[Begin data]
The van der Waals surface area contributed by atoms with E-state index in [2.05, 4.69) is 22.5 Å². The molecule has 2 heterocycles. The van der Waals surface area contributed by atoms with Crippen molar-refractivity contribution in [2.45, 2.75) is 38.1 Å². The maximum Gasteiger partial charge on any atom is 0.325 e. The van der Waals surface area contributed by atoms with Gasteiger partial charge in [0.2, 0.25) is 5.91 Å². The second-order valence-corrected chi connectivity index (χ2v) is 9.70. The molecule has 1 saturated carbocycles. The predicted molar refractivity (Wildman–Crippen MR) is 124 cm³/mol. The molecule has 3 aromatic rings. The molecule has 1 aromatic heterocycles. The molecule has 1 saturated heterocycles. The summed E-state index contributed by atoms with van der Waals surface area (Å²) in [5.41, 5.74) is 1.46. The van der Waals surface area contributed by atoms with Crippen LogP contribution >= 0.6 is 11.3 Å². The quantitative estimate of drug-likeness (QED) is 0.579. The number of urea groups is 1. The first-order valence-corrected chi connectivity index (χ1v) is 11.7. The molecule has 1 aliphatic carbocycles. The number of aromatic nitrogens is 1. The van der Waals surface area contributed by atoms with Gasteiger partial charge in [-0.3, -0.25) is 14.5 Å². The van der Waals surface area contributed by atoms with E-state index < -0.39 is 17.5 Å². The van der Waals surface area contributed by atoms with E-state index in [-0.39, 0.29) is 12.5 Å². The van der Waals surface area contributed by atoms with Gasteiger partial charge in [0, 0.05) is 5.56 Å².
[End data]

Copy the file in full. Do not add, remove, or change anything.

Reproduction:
The van der Waals surface area contributed by atoms with E-state index in [2.05, 4.69) is 22.5 Å². The molecule has 2 heterocycles. The van der Waals surface area contributed by atoms with Crippen molar-refractivity contribution in [2.45, 2.75) is 38.1 Å². The maximum Gasteiger partial charge on any atom is 0.325 e. The van der Waals surface area contributed by atoms with Gasteiger partial charge in [0.2, 0.25) is 5.91 Å². The second-order valence-corrected chi connectivity index (χ2v) is 9.70. The molecule has 1 saturated carbocycles. The predicted molar refractivity (Wildman–Crippen MR) is 124 cm³/mol. The molecule has 3 aromatic rings. The molecule has 1 aromatic heterocycles. The molecule has 1 saturated heterocycles. The summed E-state index contributed by atoms with van der Waals surface area (Å²) in [5.41, 5.74) is 1.46. The van der Waals surface area contributed by atoms with Crippen LogP contribution >= 0.6 is 11.3 Å². The quantitative estimate of drug-likeness (QED) is 0.579. The number of urea groups is 1. The first-order valence-corrected chi connectivity index (χ1v) is 11.7. The molecule has 1 aliphatic carbocycles. The number of aromatic nitrogens is 1. The van der Waals surface area contributed by atoms with Gasteiger partial charge in [-0.3, -0.25) is 14.5 Å². The van der Waals surface area contributed by atoms with E-state index < -0.39 is 17.5 Å². The van der Waals surface area contributed by atoms with E-state index in [-0.39, 0.29) is 12.5 Å². The van der Waals surface area contributed by atoms with Gasteiger partial charge in [0, 0.05) is 5.56 Å².